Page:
Filed Under: Uncategorized

Agricultural Stardust in the White House?

Presidential hopeful Dennis Kucinich (D-Greenpeace) has sent a “dear colleague” letter to his fellow Congressmen, asking them to support a series of bills intended to cripple the progress of lifesaving crop biotechnology. Most of Kucinich’s proposed legislation is exactly what you would expect from opponents of genetically enhanced crops — cumbersome labeling requirements, export bans, and demands that the most heavily regulated and tested agricultural products in history be regulated and tested even more. But some of Kucinich’s proposals go where few Luddites have gone before:

Biotech companies would not be able to “charge more to American farmers than they charge farmers in other nations.” That would prevent companies from giving away seeds in developing nations if they wanted to sell any of their products at home.

Kucinich would override contracts between farmers and biotech companies that state farmers can’t save their genetically enhanced seed year after year. If this common arrangement were prohibited, seed providers would be forced to collect all their money up-front, driving the price of seeds sky high.

A piece of legislation modestly entitled “Real Solutions to World Hunger Act of 2003” would create an “international research fund for sustainable agriculture research” paid for with a new “tax on biotechnology company profits.” So research into organic food is Kucinich’s “real solution” to world hunger. No wonder the guy bankrupted the city of Cleveland when he was mayor.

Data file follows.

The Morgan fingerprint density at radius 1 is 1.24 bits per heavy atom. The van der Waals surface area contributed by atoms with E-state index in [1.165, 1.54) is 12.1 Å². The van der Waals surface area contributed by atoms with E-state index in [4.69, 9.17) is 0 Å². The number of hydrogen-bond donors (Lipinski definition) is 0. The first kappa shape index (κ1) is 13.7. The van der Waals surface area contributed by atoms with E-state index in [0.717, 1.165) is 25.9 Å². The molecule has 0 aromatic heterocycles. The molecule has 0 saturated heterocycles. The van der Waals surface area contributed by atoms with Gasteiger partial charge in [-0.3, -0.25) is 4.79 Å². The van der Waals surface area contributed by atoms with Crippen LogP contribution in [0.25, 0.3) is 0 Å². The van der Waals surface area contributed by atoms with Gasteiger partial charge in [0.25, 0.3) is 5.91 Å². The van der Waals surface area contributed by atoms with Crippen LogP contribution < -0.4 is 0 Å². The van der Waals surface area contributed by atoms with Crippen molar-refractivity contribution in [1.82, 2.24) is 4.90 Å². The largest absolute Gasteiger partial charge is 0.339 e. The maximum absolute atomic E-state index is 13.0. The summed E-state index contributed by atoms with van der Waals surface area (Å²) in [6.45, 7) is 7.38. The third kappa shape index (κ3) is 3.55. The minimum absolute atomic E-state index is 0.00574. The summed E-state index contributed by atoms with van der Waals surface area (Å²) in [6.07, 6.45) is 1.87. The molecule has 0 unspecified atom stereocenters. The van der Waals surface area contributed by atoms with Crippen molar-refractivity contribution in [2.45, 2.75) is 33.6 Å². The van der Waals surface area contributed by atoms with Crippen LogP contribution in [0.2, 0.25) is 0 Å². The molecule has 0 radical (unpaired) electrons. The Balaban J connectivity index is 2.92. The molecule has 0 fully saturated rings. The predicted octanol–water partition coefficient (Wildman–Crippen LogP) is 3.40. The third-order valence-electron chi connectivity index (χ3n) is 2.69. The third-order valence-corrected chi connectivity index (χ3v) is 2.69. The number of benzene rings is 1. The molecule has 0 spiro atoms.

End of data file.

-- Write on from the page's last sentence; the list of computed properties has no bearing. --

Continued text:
We can only guess that Kucinich decided to sponsor this legislation after concluding (in his words): “[W]hen you see spiritual principles form the basis of active citizenship, you are reminded once again of the merging of stardust and spirit. There is creativity. There is magic. There is alchemy.”

Note: This article has been corrected to reflect the fact that Mr. Kucinich had not yet declared himself a candidate for the Presidency on the date of its publication. That declaration was made on October 13, 2003.

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